- Hebrews 8:6-13
- Psalm 85:8-14
- Mark 3:13-19
In the Douay, the RSV, and the NABRE wth other Mass texts.
Alleluia: God was reconciling the world to himself in Christ, and entrusting to us the message of reconciliation.
It seems correct today to comment on recent and forth-coming events in the National Life of the United States. It seems, also, that the Alleluia verse today invites us to such conversation.
I, personally, have little to no doubt that the socio-political status of several groups in the USA is about to change. Some will go up, some will go down. What else I know is it has ever been such at times of national change. What I don’t know is the veracity of various predicted changes. Our incoming glorious leader has shown himself to be mercurial at the least, regarding those in favour and those out of favour. I think about the man as I once felt about my boss, the Presiding Bishop of the Episcopal Church: those around him are more troublesome than the man himself. And because he is loyal, he will believe no ill of his friends nor good of his enemies. Yet because he is selfish, ultimately we won’t be able to predict his friendships from day to day. Silos of power will be constructed, people of good faith will fall ill of power from day to day, and things will generally suck. Not because of the policies of the man but because of the personality of him.
So what’s a Christian to do?
St Paul would tell us, speaking from the experience of Caligula and Nero, that we must pray for our leaders, and that by name and in firm charity and peace.
And, mindful of our Alleluia, we must be ministers of God’s reconciliation.
That does not mean cooperation with the Government, nor does it mean peaceful coexistence with injustice. It does mean living out the Gospel 24/7/365. Our government and much of the world functions in a zero-sum, divide and rule sort of game. Our faith is all in: Love. Apart from the book of Revelation (and that only if some readings are correct) you will find no Christian text speaking evil of the Emperor. This is telling. The Christians of Rome seemed to treat the person in front of them as God’s icon for veneration, and the person not in front of them – including the Emperor – as next in line for veneration. It is this attitude that most becomes us as followers of the Man who gave his life for three murderers on Good Friday: as ransom (for Barabbas), as fellow victim of Roman political oppression (with the “wise thief”), and as fellow sacrifice for Roman justice (with the “evil thief”).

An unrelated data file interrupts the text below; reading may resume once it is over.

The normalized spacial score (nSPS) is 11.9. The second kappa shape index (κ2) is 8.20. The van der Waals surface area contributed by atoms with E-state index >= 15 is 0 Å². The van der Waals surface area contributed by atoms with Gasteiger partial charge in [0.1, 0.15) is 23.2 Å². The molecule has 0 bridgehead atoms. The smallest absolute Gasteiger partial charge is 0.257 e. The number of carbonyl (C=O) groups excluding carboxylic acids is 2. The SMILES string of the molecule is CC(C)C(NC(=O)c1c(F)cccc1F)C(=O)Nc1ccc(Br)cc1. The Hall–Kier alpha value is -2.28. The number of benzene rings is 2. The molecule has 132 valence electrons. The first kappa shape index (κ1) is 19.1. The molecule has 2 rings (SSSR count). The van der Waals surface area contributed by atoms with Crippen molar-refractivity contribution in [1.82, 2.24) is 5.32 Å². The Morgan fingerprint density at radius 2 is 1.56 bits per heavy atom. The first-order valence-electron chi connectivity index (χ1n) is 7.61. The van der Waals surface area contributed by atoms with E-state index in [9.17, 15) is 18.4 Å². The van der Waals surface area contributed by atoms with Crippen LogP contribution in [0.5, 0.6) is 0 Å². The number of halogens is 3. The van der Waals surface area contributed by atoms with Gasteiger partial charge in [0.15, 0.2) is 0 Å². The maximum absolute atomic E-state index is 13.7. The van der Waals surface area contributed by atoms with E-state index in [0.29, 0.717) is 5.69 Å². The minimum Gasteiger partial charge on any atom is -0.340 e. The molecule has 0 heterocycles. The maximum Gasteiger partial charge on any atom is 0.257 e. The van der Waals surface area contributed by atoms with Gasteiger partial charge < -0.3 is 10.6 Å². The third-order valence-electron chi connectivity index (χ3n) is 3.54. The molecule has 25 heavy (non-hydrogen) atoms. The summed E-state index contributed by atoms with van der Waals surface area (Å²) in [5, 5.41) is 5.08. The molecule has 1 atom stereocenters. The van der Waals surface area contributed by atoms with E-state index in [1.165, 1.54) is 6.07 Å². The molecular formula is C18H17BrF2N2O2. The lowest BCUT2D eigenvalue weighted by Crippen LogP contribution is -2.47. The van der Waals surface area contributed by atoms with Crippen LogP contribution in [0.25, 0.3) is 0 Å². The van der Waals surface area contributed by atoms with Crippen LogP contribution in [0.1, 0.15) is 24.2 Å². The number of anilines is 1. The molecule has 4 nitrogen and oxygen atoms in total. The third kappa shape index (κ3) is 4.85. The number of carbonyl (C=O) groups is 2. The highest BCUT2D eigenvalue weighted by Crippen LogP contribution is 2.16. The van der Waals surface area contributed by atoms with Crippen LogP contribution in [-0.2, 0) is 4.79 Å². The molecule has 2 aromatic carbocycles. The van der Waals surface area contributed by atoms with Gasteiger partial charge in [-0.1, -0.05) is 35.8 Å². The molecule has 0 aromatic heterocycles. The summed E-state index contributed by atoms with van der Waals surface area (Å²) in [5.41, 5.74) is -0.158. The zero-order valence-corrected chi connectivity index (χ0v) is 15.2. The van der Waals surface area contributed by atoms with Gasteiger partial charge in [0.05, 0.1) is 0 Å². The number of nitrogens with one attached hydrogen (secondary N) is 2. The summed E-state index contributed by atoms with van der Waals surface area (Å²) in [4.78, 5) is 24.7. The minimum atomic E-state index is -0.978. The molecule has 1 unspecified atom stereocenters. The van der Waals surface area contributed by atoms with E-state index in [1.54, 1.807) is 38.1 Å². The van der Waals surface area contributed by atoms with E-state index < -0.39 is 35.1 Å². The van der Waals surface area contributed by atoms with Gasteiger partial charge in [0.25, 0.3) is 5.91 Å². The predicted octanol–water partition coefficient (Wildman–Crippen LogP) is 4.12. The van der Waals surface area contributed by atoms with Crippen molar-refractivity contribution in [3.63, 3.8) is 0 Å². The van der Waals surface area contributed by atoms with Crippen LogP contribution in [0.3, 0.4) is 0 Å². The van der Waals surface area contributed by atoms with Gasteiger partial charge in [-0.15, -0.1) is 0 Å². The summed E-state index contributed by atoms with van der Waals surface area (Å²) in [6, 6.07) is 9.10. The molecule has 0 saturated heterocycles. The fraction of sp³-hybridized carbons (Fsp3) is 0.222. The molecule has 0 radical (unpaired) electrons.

We are to stand where we are and, mindful of the road to Calvary and the missions of Paul, walk where we are led, serving all those who come before us as if they were Christ, himself, because they are.
This could mean washing the feet of homeless one day and serving a meal to rich people the next, praying with people who voted for and against what has come to pass, and trusting God that we get what we need to work out our salvation; mindful of one thing: no matter who your family, race, or religion were before, be they rich white power people, or poor people of color, Christian martyrs or Jewish Holocaust victims… It is you, now, who is working out your salvation, not them.
Do the right thing.
This is all that is asked of us, and all that we can do.
Do not forget: Faithful Christians can never afford to settle for merely earthly ideas of justice (which are most often just legalized revenge) – for we are all equally condemned and all equally saved. Our only choice is the living out of one or the other. No matter who stands before us, until he stands condemned before the Great Judge, it is your job to get him saved, to minister divine reconciliation to him and all with him. And to love him. Full stop.